The Best Ways To Transfer Money When You’re Traveling Abroad (And Don’t Have A U.S. Bank Account)
January 14, 2016 by Anil Polat
In a lot of ways traveling around the world is easier than transferring money online to someone else across international borders, especially if you don’t have a bank account based in the United States. Making payments for things like short-term rentals or paying your share of a trip with travel buddies is often a hassle involving discouraging fees. Unfortunately for many people, the best online payment services are restricted to those with American bank accounts.
Cash isn’t always an option and being able to move money online has significant advantages when you’re dealing with different currencies. Although you can’t get around fees (here’s how to when dealing with airlines), these services have a good combination of international reach with ease of use.
Currently operating in 41 countries (sorry, you can’t transfer money to U.S. accounts) Xoom gives you the option to make payments using your bank account or credit card. All you need is someone’s bank account number and recipient can either take the payment as a direct deposit, cash pickup, or home delivery (where available).
Xoom was recently purchased by Paypal so their low-flat fee structure might not be around for long but until any changes are implemented, it’s a great option to consider where it’s available.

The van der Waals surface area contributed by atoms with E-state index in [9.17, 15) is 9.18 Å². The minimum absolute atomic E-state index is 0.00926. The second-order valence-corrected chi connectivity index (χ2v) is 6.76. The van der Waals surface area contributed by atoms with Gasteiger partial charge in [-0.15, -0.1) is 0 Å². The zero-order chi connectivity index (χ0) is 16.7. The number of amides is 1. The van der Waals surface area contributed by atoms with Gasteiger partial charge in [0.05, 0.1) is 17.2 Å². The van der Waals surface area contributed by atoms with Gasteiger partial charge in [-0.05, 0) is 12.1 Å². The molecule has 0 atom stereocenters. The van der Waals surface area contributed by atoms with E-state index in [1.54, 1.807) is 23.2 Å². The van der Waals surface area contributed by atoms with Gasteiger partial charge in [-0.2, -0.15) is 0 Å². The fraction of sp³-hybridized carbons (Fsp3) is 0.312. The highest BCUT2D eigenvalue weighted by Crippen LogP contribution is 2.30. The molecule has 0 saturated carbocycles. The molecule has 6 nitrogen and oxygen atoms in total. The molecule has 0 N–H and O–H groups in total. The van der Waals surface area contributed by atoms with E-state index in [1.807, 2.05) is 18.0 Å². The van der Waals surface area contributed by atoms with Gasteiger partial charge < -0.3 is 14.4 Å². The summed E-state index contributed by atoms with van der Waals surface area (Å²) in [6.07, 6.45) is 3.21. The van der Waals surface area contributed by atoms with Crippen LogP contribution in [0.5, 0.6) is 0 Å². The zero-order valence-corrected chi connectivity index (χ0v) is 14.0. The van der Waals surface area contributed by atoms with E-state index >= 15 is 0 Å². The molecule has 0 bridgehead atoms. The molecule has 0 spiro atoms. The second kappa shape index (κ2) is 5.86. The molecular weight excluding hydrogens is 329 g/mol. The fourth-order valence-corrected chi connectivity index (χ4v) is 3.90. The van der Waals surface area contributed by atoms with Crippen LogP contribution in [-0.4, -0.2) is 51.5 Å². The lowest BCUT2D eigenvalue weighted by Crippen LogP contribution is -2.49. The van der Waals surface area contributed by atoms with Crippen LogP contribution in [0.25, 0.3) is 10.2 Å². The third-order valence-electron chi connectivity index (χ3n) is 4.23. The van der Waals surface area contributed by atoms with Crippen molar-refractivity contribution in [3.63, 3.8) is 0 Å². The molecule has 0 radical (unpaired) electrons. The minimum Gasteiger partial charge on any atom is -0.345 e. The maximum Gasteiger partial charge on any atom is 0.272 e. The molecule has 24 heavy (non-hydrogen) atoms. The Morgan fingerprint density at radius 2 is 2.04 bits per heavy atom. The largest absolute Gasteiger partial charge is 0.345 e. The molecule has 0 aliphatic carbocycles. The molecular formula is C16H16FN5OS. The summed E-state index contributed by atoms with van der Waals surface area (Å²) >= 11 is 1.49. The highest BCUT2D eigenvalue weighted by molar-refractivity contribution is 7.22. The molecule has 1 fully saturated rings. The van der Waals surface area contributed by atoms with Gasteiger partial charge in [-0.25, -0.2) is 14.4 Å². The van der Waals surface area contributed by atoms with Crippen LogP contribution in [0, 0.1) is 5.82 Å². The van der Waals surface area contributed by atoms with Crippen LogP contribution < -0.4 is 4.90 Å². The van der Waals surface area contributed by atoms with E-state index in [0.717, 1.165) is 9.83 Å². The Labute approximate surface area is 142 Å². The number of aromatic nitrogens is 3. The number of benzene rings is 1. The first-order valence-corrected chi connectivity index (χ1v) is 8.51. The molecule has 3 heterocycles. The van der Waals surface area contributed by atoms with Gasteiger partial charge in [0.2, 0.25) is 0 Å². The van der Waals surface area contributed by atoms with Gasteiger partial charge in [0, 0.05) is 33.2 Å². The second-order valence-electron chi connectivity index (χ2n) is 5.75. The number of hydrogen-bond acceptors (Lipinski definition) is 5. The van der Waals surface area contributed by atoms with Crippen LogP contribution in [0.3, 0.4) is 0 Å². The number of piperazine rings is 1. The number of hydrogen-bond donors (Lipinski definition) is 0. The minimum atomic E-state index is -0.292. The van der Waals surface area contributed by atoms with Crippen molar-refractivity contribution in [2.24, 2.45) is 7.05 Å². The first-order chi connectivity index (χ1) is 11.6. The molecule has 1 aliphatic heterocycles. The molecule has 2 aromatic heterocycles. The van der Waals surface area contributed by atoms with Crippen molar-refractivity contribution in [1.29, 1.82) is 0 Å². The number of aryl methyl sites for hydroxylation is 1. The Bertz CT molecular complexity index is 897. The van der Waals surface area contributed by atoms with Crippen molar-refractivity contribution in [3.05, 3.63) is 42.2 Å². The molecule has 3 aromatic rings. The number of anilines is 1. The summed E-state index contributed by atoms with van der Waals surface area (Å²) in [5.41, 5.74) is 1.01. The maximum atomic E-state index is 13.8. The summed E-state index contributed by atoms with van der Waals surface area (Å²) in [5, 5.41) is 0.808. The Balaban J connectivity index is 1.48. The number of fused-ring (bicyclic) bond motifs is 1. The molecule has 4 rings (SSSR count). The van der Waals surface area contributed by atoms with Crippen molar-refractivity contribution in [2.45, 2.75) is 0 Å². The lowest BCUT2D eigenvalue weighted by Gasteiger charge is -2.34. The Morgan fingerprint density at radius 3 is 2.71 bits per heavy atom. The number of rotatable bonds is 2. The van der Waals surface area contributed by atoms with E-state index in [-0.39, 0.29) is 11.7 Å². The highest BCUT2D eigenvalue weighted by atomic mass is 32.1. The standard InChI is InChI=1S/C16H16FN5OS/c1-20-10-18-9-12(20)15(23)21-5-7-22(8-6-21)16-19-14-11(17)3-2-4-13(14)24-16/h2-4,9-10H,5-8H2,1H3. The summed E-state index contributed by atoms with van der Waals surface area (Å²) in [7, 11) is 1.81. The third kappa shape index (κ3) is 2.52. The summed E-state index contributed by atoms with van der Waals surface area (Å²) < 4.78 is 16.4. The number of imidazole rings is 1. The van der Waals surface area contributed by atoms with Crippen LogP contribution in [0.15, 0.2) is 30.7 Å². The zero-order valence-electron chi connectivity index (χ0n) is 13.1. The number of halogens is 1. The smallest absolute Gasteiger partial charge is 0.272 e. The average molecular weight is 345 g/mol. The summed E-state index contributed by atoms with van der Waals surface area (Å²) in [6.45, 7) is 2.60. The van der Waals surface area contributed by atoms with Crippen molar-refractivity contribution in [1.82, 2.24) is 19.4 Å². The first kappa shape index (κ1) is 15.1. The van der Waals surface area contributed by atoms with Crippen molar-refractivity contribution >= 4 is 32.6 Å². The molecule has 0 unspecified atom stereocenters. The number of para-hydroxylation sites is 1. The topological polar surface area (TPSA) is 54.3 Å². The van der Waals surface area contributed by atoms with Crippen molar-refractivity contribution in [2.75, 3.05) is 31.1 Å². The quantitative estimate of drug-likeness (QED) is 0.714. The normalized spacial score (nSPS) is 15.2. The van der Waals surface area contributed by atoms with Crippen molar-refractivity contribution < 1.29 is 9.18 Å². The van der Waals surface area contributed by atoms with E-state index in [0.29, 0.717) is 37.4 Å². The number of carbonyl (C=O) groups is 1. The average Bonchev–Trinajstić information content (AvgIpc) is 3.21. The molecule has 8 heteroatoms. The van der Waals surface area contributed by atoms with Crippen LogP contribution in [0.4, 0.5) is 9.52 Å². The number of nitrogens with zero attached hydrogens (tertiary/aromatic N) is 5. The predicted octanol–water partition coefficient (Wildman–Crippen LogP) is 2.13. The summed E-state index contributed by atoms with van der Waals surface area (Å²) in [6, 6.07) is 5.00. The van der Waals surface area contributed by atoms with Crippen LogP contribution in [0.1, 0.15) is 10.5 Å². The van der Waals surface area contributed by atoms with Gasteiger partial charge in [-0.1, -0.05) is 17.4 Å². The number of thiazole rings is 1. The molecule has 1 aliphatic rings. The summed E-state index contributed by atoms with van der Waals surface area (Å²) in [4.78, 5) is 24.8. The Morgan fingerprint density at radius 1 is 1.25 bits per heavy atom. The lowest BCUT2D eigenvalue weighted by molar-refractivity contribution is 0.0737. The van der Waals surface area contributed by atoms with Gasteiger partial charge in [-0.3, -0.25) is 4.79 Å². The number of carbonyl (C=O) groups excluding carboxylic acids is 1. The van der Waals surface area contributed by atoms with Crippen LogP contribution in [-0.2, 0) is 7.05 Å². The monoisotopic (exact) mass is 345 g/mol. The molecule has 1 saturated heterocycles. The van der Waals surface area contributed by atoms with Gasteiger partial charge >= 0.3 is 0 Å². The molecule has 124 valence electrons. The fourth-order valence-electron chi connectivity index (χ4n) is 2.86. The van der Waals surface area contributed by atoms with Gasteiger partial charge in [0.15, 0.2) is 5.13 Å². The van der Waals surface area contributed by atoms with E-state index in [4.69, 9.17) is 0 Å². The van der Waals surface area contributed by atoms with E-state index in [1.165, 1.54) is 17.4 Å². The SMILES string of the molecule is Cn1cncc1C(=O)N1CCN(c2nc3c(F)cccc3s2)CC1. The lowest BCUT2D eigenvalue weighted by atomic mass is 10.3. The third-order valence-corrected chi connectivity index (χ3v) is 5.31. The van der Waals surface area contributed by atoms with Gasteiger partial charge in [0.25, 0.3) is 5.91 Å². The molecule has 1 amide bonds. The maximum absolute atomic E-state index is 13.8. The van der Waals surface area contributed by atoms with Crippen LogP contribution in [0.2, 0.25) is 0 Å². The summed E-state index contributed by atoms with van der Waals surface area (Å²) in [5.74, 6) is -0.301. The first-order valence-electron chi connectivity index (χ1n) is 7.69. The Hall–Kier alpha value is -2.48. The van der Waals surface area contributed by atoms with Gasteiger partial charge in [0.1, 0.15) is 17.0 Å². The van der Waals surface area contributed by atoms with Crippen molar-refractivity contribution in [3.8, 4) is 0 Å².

The payment service with an incomprehensible fee structure everyone hates but still uses anyway. Paypal has a very wide reach though, available in over 200 countries (including America), and lots of people have accounts with them. It’s straightforward plus there are ways to get around Paypal fees under the right conditions. You don’t need to exchange long bank account numbers with Paypal – a mobile number or email will do – and works well with people who aren’t the most tech-savvy.
Low fees, international coverage, without the need to visit a physical location even though that’s probably what you associate most with Western Union. Both sender and receiver need to have an online account with Western Union, which is basically as easy to set up as an Instagram page. Transfers have relatively low fees compared to the other options on this list but the drawback of both parties needing an account makes Western Union potentially less user-friendly.
Very similar to the service provided by Western Union, MoneyGram also has physical pickup locations around the world. Optionally you can send money directly into another bank account without the other side requiring a MoneyGram account.
How To Use These Service Effectively
Given that all of the money transfer services listed above essentially provide the same function, you might be a little confused as to what the differences are. Keep in mind that each have their own mobile apps so you can give or get money from your phone and tablet. Also, most transfers take 3-5 business days. For ease of use, go with Paypal; Xoom is better alternative if a U.S. bank account isn’t involved. Both Western Union and MoneyGram are less intuitive to use but are great choices if you want to send cash to a person who might not have access to an online banking account.
There’s nothing stopping you of course from signing up to some of all of the above. Doing so can be a good way to compare fees so you can save more of that money to travel. You’ll have more flexibility to manage your digital travel budget, particularly by selecting a fee-free travel bank.